As they prepared on Friday to commemorate the life of Meryem Anoun, the 41-year-old cyclist and mother of three who died seven days earlier after being crushed by a dump truck at the corner of Bélanger St. and 6th Ave., some of the dozens who came to attend the ghost bike ceremony couldn’t help but occasionally glance northward along 6th Ave.
A few dozen yards away, they could see two squad cars, an ambulance and a man being put on a stretcher, hear talk in the crowd that the injured party was a cyclist who had collided with the door of a parked car that had suddenly opened as he drove by.
Urgences Santé confirmed that at 7:29 a.m. — half an hour before the commemoration — a 33-year-old cyclist had suffered minor injuries after colliding with a car door on 6th Ave.
And as far as Gabrielle Anctil is concerned, that collision and the ceremony aren’t so much grim coincidence as yet another reminder of the daily dangers of cycling in a city that touts itself as bicycle friendly.
“It says we need to act,” said Anctil, a co-ordinator with Ghost Bike Montreal and one of the organizers of Friday’s memorial.”I don’t know what the city, any elected official or government needs to hear. When people get doored at a ceremony to remember a cyclist who was killed — what else do they need?”
Like other cycling groups in Montreal, Anctil would like to see every intersection in the city modified to included a “bike box” — a painted square on the road between the intersection stop and motorized traffic — that would allow cyclists to leave an intersection first, getting a head start on the rest of the traffic flow. Until that happens, she knows that ghost bike ceremonies that see white painted bicycles chained to the spot where a cyclist was killed won’t be stopping any time soon.
“This will be the sixth (ghost bike ceremony) we’ve done in four years,” she said. “Our plan is to remove a bike once the issue that caused the death has been resolved.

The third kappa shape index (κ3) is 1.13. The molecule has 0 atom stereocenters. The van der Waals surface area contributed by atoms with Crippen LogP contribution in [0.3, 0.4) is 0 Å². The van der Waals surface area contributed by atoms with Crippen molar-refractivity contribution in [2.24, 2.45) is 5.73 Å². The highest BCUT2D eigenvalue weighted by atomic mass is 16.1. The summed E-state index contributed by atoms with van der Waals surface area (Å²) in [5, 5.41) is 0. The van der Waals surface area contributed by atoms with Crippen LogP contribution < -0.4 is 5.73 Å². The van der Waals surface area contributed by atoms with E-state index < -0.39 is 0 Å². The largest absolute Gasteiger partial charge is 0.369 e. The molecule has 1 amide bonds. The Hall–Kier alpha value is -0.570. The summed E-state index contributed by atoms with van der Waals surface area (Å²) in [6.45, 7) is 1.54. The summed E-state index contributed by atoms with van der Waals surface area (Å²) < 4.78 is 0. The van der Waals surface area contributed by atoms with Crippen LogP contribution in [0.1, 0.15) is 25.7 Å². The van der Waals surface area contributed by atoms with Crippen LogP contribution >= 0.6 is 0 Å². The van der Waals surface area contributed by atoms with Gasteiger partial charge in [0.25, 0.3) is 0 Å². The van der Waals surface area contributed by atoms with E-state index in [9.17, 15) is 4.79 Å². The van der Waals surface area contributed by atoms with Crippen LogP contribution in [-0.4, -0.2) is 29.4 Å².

“We haven’t removed any of them yet.”
As Anctil spoke, it was clear that little had changed at the intersection in the week since Anoun died. There were no hastily painted bike boxes. The intersection’s streetlights, circular green, red and yellow lights with no signals for bikes or pedestrians, remained the same. And heavy trucks — flatbeds, cement mixers and garbage collection vehicles — continued to roll along Bélanger St., more or less sharing the road with a constant stream of cyclists.
The day Anoun died, some local cycling organizations repeated their calls that Montreal adapt its road network to the reality that cyclists are now a part of the traffic mainstream.
But as he joined those who addressed the crowd during the commemoration, Jacques Desjardins, co-founder with “Bicycle Bob” Silverman of Le Monde à bicyclette more than 40 years ago, didn’t hide his frustration with the failure of authorities to realize that cycling was no longer an afterthought when it came to traffic planning.
“We’re not talking about some Sunday morning sport. We’re talking about a mode of transportation people use daily. … We are no longer in 1950, where the automobile reigned. That era is over,” he said. “We’ve been asking for the same thing for 40 years — that heavy trucks and bicycles not have to share the road.
“Every time we see a ghost bike, we’re seeing someone who didn’t have to die.”
Desjardins’ frustration was shared by many in the crowd. But for 21-year-old Badr Jaidi, the eldest of Anoun’s three children, that frustration was tempered by grief and memories of a mother who was the centre of gravity for his family.
“She always had time for her family, for her children, for her work, for her studies,” he said. “This has been a nightmare for us. I wouldn’t wish it on anyone.”
Jaidi said the bicycle his mother was riding when she was killed was one she shared with him.
“(Cycling) was her passion,” he said softly. “It’s my passion as well. … I’ll ride again. But we just have to get through this first.”